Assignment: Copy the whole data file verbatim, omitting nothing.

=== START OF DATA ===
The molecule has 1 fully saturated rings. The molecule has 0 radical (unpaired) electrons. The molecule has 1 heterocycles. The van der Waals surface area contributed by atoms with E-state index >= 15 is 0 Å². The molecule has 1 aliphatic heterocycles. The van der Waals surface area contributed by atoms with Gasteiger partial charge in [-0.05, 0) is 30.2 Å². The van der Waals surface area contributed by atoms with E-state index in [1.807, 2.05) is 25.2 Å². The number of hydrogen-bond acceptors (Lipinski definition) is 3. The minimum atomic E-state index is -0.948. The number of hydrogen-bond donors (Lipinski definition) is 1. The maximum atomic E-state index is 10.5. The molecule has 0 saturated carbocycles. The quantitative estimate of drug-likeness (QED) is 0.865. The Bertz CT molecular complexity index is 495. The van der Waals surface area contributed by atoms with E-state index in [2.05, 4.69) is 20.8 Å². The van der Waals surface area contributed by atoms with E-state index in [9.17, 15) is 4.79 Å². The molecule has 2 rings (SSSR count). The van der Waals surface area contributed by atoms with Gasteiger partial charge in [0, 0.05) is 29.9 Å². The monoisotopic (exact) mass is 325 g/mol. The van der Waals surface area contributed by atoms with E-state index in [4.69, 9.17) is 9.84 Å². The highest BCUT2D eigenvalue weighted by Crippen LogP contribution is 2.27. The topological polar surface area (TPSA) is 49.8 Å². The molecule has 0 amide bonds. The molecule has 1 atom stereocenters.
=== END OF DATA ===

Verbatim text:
The molecule has 1 fully saturated rings. The molecule has 0 radical (unpaired) electrons. The molecule has 1 heterocycles. The van der Waals surface area contributed by atoms with E-state index >= 15 is 0 Å². The molecule has 1 aliphatic heterocycles. The van der Waals surface area contributed by atoms with Gasteiger partial charge in [-0.05, 0) is 30.2 Å². The van der Waals surface area contributed by atoms with E-state index in [1.807, 2.05) is 25.2 Å². The number of hydrogen-bond acceptors (Lipinski definition) is 3. The minimum atomic E-state index is -0.948. The number of hydrogen-bond donors (Lipinski definition) is 1. The maximum atomic E-state index is 10.5. The molecule has 0 saturated carbocycles. The quantitative estimate of drug-likeness (QED) is 0.865. The Bertz CT molecular complexity index is 495. The van der Waals surface area contributed by atoms with E-state index in [2.05, 4.69) is 20.8 Å². The van der Waals surface area contributed by atoms with E-state index in [9.17, 15) is 4.79 Å². The molecule has 2 rings (SSSR count). The van der Waals surface area contributed by atoms with Gasteiger partial charge in [0, 0.05) is 29.9 Å². The monoisotopic (exact) mass is 325 g/mol. The van der Waals surface area contributed by atoms with E-state index in [4.69, 9.17) is 9.84 Å². The highest BCUT2D eigenvalue weighted by Crippen LogP contribution is 2.27. The topological polar surface area (TPSA) is 49.8 Å². The molecule has 0 amide bonds. The molecule has 1 atom stereocenters.